A Meditation on the Relevance of Christ’s Teaching That “A House Divided Against Itself Cannot Stand” to Joseph Smith’s First Vision in the Church of Jesus Christ of Latter-day Saints
By Ken K. Gourdin
The restoration of the Church of Jesus Christ of Latter-day Saints was heralded by the appearance of God, the Father, and of His Son, Jesus Christ, on a Spring day in 1820 to a young farm boy who was seeking answers to life’s fundamental questions. This Vision occurred in a locale known to members of the Church of Jesus Christ as The Sacred Grove, or simply, the Grove.
In accordance with the counsel contained in the book of James, chapter 1, verse 5 of the King James Version of the Holy Bible, Joseph determined to take his questions to God. That passage reads: “If any of you lack wisdom, let him ask of God, that giveth to all men liberally, and upbraideth not; and it shall be given him.”
In a conversation about the veracity of what, in the Church of Jesus Christ, is known as the First Vision, at Mormon Dialogue and Discussion [sic], my interlocutor wrote, “Some have even asserted J[oseph] S[mith] was visited by a false spirit.” Pointing out Matthew 12:25, I wrote (emphasis mine):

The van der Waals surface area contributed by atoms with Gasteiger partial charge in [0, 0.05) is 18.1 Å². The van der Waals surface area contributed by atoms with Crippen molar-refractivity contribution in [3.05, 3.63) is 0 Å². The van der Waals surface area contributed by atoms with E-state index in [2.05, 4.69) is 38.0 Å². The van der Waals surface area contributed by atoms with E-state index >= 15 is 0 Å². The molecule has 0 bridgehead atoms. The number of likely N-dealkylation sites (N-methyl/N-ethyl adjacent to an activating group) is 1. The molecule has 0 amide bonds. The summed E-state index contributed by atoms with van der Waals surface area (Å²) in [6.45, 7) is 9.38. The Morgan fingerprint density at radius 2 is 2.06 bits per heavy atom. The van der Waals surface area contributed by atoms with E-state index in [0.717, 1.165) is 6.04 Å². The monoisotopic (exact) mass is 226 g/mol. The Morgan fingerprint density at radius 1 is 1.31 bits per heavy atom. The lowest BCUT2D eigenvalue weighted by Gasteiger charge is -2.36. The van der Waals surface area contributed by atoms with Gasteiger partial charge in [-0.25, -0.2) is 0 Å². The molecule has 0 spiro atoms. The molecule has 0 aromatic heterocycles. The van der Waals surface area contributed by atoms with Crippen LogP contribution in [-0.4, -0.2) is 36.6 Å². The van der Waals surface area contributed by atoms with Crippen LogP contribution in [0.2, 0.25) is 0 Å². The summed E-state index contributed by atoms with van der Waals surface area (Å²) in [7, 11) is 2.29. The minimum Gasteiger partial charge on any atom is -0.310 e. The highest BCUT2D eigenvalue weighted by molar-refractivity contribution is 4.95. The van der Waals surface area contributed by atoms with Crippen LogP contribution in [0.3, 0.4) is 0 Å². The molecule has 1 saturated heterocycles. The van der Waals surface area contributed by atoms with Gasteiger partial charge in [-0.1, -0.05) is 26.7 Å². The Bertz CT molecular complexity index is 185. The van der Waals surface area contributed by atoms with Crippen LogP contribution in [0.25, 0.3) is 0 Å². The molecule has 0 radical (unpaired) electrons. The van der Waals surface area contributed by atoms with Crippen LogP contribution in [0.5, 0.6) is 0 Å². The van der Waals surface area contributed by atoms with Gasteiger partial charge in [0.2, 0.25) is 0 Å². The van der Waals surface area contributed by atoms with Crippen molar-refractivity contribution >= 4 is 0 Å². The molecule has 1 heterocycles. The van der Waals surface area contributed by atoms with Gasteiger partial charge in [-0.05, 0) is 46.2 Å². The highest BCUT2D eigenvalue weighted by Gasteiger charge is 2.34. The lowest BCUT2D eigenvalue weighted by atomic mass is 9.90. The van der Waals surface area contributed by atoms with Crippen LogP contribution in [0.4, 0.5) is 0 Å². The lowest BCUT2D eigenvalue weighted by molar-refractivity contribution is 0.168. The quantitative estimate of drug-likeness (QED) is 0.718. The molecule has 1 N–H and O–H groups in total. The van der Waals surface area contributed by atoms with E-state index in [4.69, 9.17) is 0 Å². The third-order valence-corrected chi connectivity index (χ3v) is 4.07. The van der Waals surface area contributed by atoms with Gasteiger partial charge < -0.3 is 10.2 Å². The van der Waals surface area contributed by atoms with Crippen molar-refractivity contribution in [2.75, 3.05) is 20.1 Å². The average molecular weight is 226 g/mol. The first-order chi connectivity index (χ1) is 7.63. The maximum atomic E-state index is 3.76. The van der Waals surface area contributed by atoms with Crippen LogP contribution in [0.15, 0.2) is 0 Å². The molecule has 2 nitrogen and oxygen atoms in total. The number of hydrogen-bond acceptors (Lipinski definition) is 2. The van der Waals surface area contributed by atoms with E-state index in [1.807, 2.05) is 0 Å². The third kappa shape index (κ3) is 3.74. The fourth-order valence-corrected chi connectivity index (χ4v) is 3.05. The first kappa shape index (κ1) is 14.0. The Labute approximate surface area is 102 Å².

Those who assert this are either ignorant of the fact that Satan was also in the Grove, or they wish others to be ignorant of that fact because it advances whatever nefarious purpose they may have. Christ (you do trust Him, don’t you? ) said that a house divided against itself cannot stand. In order to dismiss Joseph Smith’s Sacred Grove experience, one must either conclude that: (a) the spirit which appeared in thick darkness which gathered around Joseph and “had such an astonishing influence” over Joseph “so as to bind [his] tongue” was actually a benevolent spirit, while the two beings who appeared to him bathed in light which was brighter than the noonday sun (and whose presence banished that of the influence which had bound his tongue) were actually malevolent spirits; or (b), Joseph Smith lied about the whole experience.
Bottom line, the question remains: If Joseph Smith wasn’t a liar but one has concluded that he was deceived, what was Satan doing in the Grove?